The Washington Commanders are raising season-ticket prices for next season by an average of just over 4%, an increase that comes as owner Dan Snyder explores a potential sale of the franchise.
This is the first time in almost a decade that Washington has raised prices on season-ticket holders, though not every seat will be affected. A team spokesperson said, “most of our most desirable locations are seeing small price increases.”
Ten years ago, Washington ranked third in attendance with an average of 79,654 per game. But through five home games this season, the Commanders now average 58,706 fans per game — ranking dead last in the league.
That figure, however, is up from last season by 11.3% as the Commanders drew 52,751 at FedEx Field in 2021.
The spokesperson said one reason that prices have increased for next season — “outside of inflation and the natural increased cost to host a game,” the official wrote in an email — is that the team has invested a “significant amount of resources” into its Gold Member season-ticket program.
The official said that the team invested almost $2 million last season in seating upgrades. Those changes included adding terrace table seating in the east and west end zones of the club level, as well as “airflow” mesh seats in the club level. The team also now provides complimentary parking for all club-level members and “year-round VIP events” that have included a trip to Busch Gardens.
“The seats that saw the largest increase are the lower level visitors sideline where a lot of visiting fans sit,” the spokesperson said. “These are sold to Gold Members and one of the benefits of their membership is the ability to resell their tickets when they can’t attend a game.
“Members who wish not to pay the increase for seats there, or anywhere else in the building, will be provided an opportunity to renew and relocate their seats elsewhere.”
The overall increase comes a year after the Commanders cut prices for 11,000 season-ticket seats heading into the 2022 season. In addition to those seats, a team spokesperson said another 10,000 seats were lowered for 2023. Prices begin at $399.
FedEx Field’s current capacity is 62,429. That’s lower than last season’s, 67,617, with the team again removing seats to renovate the club level and move the team’s business operations from its headquarters in Ashburn, Virginia, to the stadium. After Snyder bought the team in 1999, he began adding seats to the stadium in the following years — capacity was as high as 91,704 from 2005 to 2010 — but the team has since scaled back seating as the franchise struggled to retain its fanbase.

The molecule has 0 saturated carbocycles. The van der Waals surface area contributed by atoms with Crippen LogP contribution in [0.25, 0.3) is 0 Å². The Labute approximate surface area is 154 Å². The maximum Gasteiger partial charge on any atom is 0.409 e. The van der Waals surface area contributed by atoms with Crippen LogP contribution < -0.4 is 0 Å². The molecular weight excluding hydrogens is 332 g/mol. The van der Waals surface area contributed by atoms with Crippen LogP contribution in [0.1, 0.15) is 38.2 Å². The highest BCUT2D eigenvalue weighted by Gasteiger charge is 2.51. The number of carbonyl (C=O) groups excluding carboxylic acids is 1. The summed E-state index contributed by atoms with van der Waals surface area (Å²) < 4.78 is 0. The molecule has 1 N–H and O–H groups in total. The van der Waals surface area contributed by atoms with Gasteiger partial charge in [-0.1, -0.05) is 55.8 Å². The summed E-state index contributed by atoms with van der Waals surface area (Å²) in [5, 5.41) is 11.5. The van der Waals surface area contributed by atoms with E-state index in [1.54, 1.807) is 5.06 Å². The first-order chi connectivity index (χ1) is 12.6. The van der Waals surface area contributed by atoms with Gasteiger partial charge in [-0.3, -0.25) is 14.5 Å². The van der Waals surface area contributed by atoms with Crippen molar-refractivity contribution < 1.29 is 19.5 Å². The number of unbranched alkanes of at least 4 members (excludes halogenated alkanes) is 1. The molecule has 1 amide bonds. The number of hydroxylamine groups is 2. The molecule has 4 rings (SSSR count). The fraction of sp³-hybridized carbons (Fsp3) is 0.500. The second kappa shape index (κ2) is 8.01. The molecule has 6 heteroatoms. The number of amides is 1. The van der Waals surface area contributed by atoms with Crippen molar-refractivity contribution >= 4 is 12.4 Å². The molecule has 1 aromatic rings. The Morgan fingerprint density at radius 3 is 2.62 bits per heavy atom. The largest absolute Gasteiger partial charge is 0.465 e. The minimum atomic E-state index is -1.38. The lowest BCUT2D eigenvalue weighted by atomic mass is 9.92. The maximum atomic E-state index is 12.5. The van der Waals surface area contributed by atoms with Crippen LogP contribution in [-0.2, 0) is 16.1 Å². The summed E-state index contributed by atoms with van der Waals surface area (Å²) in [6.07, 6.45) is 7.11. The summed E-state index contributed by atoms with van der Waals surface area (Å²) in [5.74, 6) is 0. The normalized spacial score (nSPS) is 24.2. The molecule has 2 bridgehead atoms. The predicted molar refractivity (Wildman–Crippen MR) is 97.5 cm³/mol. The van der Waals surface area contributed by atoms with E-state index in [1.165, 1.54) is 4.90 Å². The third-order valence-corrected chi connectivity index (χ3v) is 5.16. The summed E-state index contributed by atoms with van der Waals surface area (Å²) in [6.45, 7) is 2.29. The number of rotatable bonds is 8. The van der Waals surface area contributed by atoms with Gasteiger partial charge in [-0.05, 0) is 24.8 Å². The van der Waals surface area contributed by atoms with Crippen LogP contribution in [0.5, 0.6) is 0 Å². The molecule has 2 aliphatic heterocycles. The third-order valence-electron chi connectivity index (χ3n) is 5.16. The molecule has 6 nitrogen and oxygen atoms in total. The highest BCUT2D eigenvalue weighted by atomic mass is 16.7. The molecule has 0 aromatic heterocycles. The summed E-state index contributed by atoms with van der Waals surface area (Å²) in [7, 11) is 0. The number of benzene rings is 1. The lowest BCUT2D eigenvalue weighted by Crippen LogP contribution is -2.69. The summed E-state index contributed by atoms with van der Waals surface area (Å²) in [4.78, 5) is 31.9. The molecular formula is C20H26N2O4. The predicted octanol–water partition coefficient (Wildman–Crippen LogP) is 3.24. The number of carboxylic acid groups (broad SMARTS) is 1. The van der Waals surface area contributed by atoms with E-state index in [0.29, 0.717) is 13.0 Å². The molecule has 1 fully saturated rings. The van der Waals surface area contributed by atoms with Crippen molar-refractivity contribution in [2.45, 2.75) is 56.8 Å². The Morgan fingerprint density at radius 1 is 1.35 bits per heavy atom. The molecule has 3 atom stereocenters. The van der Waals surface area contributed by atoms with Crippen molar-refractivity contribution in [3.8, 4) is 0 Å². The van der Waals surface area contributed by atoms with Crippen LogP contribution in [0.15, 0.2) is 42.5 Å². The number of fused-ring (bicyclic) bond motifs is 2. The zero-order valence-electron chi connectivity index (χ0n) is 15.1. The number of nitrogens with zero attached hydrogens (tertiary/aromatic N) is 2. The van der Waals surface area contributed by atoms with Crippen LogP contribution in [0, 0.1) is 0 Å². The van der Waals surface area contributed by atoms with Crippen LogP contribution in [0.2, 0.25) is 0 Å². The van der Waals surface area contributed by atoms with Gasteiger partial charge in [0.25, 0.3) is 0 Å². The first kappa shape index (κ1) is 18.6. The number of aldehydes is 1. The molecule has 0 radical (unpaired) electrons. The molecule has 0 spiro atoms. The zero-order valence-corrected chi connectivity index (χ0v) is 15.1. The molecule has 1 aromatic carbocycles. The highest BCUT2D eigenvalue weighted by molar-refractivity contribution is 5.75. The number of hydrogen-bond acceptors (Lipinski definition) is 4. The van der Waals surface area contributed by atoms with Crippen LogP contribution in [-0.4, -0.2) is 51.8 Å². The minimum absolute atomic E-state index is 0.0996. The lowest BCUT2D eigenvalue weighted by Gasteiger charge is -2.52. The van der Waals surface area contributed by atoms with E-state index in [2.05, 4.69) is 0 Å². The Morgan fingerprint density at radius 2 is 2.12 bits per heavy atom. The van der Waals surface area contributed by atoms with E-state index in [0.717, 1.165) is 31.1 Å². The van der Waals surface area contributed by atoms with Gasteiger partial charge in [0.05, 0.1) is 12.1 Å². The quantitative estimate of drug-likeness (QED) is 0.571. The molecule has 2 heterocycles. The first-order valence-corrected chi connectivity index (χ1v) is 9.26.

The spokesperson said the Commanders have made strides in sales this season as the team ranks second in the NFL in new club tickets sold, third in new suites sales and top seven in new season ticket sales.
Washington’s increase didn’t sit well with some season-ticket holders. Tim Murray, a Maryland resident who has been an off-and-on season-ticket holder for more than 15 years, said he was mulling whether to cancel his plan after his two seats went up $180.
Dave Tesorero, a Virginia realtor who has been a season-ticket holder for 10 years, said he was frustrated because he didn’t realize the prices had gone up until another member told him.
Tesorero said that the letter the Commanders sent him made no mention that the prices of tickets had increased from last year.
“The way they went about that was so tricky in a sense,” Tesorero said. “If someone else had not told me that the ticket price went up, I would have not had known. It would have gotten paid automatically like it always does. There’s no announcement for it. No nothing.”
The Commanders sent two emails to fans — one on Nov. 4 and another on Nov. 9 — to let them know about season-ticket renewals. The email template, shared with The Washington Times, does not indicate whether or not the price increased, though the Nov. 4 email does note the team would be announcing “any pricing changes” the following week for season-ticket renewals. In the Nov. 9 email, which lists the member’s updated scheduled monthly installment, the team notes that members have until Jan. 20, 2023, to formally opt out of the renewal.
“Please note that any charges to your account prior to the January 20, 2023, opt-out deadline will be refunded for cancellations received by the Team prior to such date,” reads the Nov. 9 email, which notes the first installment for next season will be deducted by Dec. 1.
The Commanders also give season-ticket holders the option of paying in full to receive a 10% discount on their package.
The increase also comes as the Commanders were sued Thursday by D.C. Attorney General Karl A. Racine for violating the city’s consumer protection law. Racine’s office alleges the team sought to “cheat” District fans out of thousands of dollars by withholding refundable security deposits.
The Commanders now face two lawsuits from Racine’s office, in addition to a series of other probes from Congress, the NFL, the Virginia attorney general and the U.S. attorney’s office in the Eastern District of Virginia.
On Nov. 2, the Commanders confirmed that Snyder has hired an investment bank to explore “potential transactions” that include a sale of the franchise.